Does JavaScript have a memory heap?

In other words, what options do I have to allocate memory in JavaScript?

I know you can allocate memory either globally, or inside function scope. Can I allocate memory dynamically? What does the new operator really mean?

Edit: here’s a specific example. How would you implement reading an integer value from the user – n, and then read n integers into an array?

you can’t allocate memory. you can create objects. that’s what new does.

now, javascript is a queer creature: functions are also objects in javascript. So this mean that you can instantiate prettymuch everything using new.

So, the new operator means that a new object is being created.

Javascript also garbage-collects these variables, just like it happens in java. So if you know java, it should be easy for you to draw parallels.



PS: when you allocate objects, you really are allocating memory. Only, you are not doing that explicitly. You can allocate an array, and make it behave like a memory buffer, but that will degrade javascript performance drastically: javascript arrays are not in-memory buffers, they are also objects (like everything else).

JavaScript has garbage collection and handles this for you.

However, you can help it by using the delete operator where appropriate.

From the Apple JavaScript Coding Guidelines:

Just as you used the new operator to
create an object, you should delete
objects when you are finished with
them, like this:

delete myObjectVariable;

The JavaScript runtime automatically
garbage collects objects when their
value is set to null. However, setting
an object to null doesn’t remove the
variable that references the object
from memory. Using delete ensures that
this memory is reclaimed in addition
to the memory used by the object
itself. (It is also easier to see
places where your allocations and
deallocations are unbalanced if you
explicitly call delete.)


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Hmmm sounds to me like you are coming from the memory focused language and trying to shoe horn that logic into JS. Yes JS uses memory (of course), but we have garbage collection to take care of cleaning it all up.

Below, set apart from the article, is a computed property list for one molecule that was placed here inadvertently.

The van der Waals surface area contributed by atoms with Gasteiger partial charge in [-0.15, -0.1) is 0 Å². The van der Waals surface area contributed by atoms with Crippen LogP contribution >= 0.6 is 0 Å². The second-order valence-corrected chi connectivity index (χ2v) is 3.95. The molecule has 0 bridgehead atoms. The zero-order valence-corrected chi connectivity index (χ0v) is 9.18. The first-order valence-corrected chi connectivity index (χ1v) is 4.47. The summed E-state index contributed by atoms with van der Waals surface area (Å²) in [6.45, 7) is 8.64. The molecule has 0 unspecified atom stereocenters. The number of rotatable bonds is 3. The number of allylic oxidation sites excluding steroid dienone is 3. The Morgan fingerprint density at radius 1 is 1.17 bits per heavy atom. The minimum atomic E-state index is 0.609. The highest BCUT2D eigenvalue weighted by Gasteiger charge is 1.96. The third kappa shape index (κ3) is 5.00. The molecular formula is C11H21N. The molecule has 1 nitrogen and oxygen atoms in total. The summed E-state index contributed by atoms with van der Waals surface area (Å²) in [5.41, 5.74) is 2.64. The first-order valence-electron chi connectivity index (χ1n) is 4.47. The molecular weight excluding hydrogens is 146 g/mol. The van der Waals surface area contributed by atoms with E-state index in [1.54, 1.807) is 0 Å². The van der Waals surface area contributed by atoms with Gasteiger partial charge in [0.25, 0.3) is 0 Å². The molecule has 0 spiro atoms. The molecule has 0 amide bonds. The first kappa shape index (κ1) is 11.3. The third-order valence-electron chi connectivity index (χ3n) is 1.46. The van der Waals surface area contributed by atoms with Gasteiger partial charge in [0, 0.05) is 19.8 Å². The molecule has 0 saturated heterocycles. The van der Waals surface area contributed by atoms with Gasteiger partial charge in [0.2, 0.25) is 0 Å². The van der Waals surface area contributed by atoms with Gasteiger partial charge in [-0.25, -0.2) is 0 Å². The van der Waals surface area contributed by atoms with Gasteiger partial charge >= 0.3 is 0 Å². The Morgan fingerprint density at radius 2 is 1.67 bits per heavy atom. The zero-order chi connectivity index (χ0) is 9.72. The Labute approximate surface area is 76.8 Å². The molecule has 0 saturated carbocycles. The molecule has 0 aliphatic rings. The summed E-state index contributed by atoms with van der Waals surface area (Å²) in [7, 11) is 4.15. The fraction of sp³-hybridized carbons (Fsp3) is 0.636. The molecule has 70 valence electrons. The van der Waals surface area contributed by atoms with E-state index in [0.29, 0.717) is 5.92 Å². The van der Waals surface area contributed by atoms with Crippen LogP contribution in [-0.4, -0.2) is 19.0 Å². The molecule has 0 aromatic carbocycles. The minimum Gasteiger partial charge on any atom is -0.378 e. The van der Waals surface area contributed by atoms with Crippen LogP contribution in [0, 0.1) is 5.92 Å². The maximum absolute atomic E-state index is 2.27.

If you are after specifics about the guts of memory allocation then you will have to hunt around for that. But as a rule thumb, when you use var, new or declaring a new function (or closure) you are gobbling up memory. You can get vars to null to flag them for garbage collection and you can use the delete keyword too although few do either of these unless they work Server-side (like myself with ASP JScript) where its important.

Javascript is really, really friendly — really, too friendly by half!

If you have an array of 3 elements, and you want to add a fourth, you can just act as if that array location already exists:

    var arr = ['zero', 'one', 'two'];
    // Now you have arr[0], arr[1] and arr[2].
    // arr.length is equal to 3.
    // to add arr[8]:
    arr[8] = 'eight';
    // Now you have arr[0] through arr[8]. arr.length is equal to 9.
    // and arr[3] through arr[7] exist, and 
    // are initialized to undefined. (If I remember right.)

So being really specific with memory allocation is unnecessary when adding elelments.

To answer the title of the question, if you are to trust in MDN, most JavaScript implementations have a heap:


Objects are allocated in a heap which is just a name to denote a large
mostly unstructured region of memory.

Several Runtimes Communicating Together

A web worker or a cross-origin iframe has its own stack, heap, and
message queue. Two distinct runtimes can only communicate through
sending messages via the postMessage method. This method adds a
message to the other runtime if the latter listens to message events.

For a deeper dive into memory management, there is also an article here although much of this is implementation specific.

You do not need to manually manage memory in Javascript. Both heap and stacks are used under the hood to manage memory and it depends on the implementation. Usually, local variables are on the stack and objects are on the heap.

The answers/resolutions are collected from stackoverflow, are licensed under cc by-sa 2.5 , cc by-sa 3.0 and cc by-sa 4.0 .

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